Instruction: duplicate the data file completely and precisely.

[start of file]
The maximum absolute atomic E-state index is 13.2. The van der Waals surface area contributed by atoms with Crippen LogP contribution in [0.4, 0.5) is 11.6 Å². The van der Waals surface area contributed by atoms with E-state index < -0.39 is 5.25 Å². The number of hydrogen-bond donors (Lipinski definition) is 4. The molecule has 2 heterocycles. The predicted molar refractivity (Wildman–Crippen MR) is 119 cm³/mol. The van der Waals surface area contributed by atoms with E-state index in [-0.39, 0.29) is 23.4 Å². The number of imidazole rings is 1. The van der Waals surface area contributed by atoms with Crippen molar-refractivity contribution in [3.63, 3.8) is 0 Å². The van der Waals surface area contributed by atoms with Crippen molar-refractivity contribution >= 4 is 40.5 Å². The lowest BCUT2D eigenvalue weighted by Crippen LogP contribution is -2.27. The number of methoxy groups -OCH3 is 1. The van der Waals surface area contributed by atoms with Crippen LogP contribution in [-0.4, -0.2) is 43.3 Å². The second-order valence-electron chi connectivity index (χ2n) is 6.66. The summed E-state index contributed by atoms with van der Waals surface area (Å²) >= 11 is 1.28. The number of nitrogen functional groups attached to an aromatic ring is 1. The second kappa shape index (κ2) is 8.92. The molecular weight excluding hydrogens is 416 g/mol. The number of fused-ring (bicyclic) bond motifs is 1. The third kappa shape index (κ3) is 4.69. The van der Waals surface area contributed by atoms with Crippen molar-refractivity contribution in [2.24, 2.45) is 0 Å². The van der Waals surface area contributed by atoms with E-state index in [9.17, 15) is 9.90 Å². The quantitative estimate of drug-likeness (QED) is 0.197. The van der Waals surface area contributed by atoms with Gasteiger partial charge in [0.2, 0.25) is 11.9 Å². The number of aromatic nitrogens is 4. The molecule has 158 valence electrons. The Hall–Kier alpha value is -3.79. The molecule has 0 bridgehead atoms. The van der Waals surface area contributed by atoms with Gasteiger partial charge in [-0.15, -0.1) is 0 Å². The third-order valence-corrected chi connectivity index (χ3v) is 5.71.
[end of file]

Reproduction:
The maximum absolute atomic E-state index is 13.2. The van der Waals surface area contributed by atoms with Crippen LogP contribution in [0.4, 0.5) is 11.6 Å². The van der Waals surface area contributed by atoms with E-state index < -0.39 is 5.25 Å². The number of hydrogen-bond donors (Lipinski definition) is 4. The molecule has 2 heterocycles. The predicted molar refractivity (Wildman–Crippen MR) is 119 cm³/mol. The van der Waals surface area contributed by atoms with E-state index in [-0.39, 0.29) is 23.4 Å². The number of imidazole rings is 1. The van der Waals surface area contributed by atoms with Crippen molar-refractivity contribution in [3.63, 3.8) is 0 Å². The van der Waals surface area contributed by atoms with Crippen molar-refractivity contribution >= 4 is 40.5 Å². The lowest BCUT2D eigenvalue weighted by Crippen LogP contribution is -2.27. The number of methoxy groups -OCH3 is 1. The van der Waals surface area contributed by atoms with Crippen LogP contribution in [-0.4, -0.2) is 43.3 Å². The second-order valence-electron chi connectivity index (χ2n) is 6.66. The summed E-state index contributed by atoms with van der Waals surface area (Å²) >= 11 is 1.28. The number of nitrogen functional groups attached to an aromatic ring is 1. The second kappa shape index (κ2) is 8.92. The molecular weight excluding hydrogens is 416 g/mol. The number of fused-ring (bicyclic) bond motifs is 1. The third kappa shape index (κ3) is 4.69. The van der Waals surface area contributed by atoms with Crippen molar-refractivity contribution in [2.24, 2.45) is 0 Å². The van der Waals surface area contributed by atoms with E-state index in [9.17, 15) is 9.90 Å². The quantitative estimate of drug-likeness (QED) is 0.197. The van der Waals surface area contributed by atoms with Gasteiger partial charge in [0.2, 0.25) is 11.9 Å². The number of aromatic nitrogens is 4. The molecule has 158 valence electrons. The Hall–Kier alpha value is -3.79. The molecule has 0 bridgehead atoms. The van der Waals surface area contributed by atoms with Gasteiger partial charge in [-0.15, -0.1) is 0 Å². The third-order valence-corrected chi connectivity index (χ3v) is 5.71.